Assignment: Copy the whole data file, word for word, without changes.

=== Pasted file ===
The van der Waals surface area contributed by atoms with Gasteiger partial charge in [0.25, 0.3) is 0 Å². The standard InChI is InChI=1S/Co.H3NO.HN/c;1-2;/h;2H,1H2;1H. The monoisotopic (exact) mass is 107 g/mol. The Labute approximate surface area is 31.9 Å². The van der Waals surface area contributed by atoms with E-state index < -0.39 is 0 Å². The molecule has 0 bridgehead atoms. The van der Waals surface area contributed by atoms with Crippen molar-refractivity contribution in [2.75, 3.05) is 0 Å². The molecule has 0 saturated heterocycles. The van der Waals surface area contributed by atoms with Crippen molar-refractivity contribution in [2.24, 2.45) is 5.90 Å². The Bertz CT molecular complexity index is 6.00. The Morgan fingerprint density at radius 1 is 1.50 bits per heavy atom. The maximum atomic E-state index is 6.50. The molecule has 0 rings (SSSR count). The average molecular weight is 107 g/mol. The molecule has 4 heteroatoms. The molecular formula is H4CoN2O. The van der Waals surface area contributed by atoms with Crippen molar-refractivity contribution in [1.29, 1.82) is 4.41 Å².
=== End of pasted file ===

The van der Waals surface area contributed by atoms with Gasteiger partial charge in [0.25, 0.3) is 0 Å². The standard InChI is InChI=1S/Co.H3NO.HN/c;1-2;/h;2H,1H2;1H. The monoisotopic (exact) mass is 107 g/mol. The Labute approximate surface area is 31.9 Å². The van der Waals surface area contributed by atoms with E-state index < -0.39 is 0 Å². The molecule has 0 bridgehead atoms. The van der Waals surface area contributed by atoms with Crippen molar-refractivity contribution in [2.75, 3.05) is 0 Å². The molecule has 0 saturated heterocycles. The van der Waals surface area contributed by atoms with Crippen molar-refractivity contribution in [2.24, 2.45) is 5.90 Å². The Bertz CT molecular complexity index is 6.00. The Morgan fingerprint density at radius 1 is 1.50 bits per heavy atom. The maximum atomic E-state index is 6.50. The molecule has 0 rings (SSSR count). The average molecular weight is 107 g/mol. The molecule has 4 heteroatoms. The molecular formula is H4CoN2O. The van der Waals surface area contributed by atoms with Crippen molar-refractivity contribution in [1.29, 1.82) is 4.41 Å².